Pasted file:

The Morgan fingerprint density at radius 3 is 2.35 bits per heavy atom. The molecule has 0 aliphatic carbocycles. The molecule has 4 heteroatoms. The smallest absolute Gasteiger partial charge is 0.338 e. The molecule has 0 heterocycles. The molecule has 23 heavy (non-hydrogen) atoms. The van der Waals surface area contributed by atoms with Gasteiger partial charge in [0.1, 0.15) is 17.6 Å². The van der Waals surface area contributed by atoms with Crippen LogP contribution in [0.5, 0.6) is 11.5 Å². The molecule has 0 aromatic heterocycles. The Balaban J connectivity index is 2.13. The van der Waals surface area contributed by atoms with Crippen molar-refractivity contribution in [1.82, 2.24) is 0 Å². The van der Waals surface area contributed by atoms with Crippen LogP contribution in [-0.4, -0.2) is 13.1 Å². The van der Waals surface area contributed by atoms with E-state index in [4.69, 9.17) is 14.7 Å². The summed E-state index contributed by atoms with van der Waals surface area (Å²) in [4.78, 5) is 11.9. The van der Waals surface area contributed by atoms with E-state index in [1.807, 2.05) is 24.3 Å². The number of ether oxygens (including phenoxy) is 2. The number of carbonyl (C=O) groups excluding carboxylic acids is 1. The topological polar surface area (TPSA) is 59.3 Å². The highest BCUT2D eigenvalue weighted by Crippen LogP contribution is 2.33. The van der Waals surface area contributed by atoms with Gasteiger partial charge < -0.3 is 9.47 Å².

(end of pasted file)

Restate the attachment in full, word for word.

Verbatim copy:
The Morgan fingerprint density at radius 3 is 2.35 bits per heavy atom. The molecule has 0 aliphatic carbocycles. The molecule has 4 heteroatoms. The smallest absolute Gasteiger partial charge is 0.338 e. The molecule has 0 heterocycles. The molecule has 23 heavy (non-hydrogen) atoms. The van der Waals surface area contributed by atoms with Gasteiger partial charge in [0.1, 0.15) is 17.6 Å². The van der Waals surface area contributed by atoms with Crippen LogP contribution in [0.5, 0.6) is 11.5 Å². The molecule has 0 aromatic heterocycles. The Balaban J connectivity index is 2.13. The van der Waals surface area contributed by atoms with Crippen molar-refractivity contribution in [1.82, 2.24) is 0 Å². The van der Waals surface area contributed by atoms with Crippen LogP contribution in [-0.4, -0.2) is 13.1 Å². The van der Waals surface area contributed by atoms with E-state index in [4.69, 9.17) is 14.7 Å². The summed E-state index contributed by atoms with van der Waals surface area (Å²) in [4.78, 5) is 11.9. The van der Waals surface area contributed by atoms with E-state index in [1.807, 2.05) is 24.3 Å². The number of ether oxygens (including phenoxy) is 2. The number of carbonyl (C=O) groups excluding carboxylic acids is 1. The topological polar surface area (TPSA) is 59.3 Å². The highest BCUT2D eigenvalue weighted by Crippen LogP contribution is 2.33. The van der Waals surface area contributed by atoms with Gasteiger partial charge < -0.3 is 9.47 Å².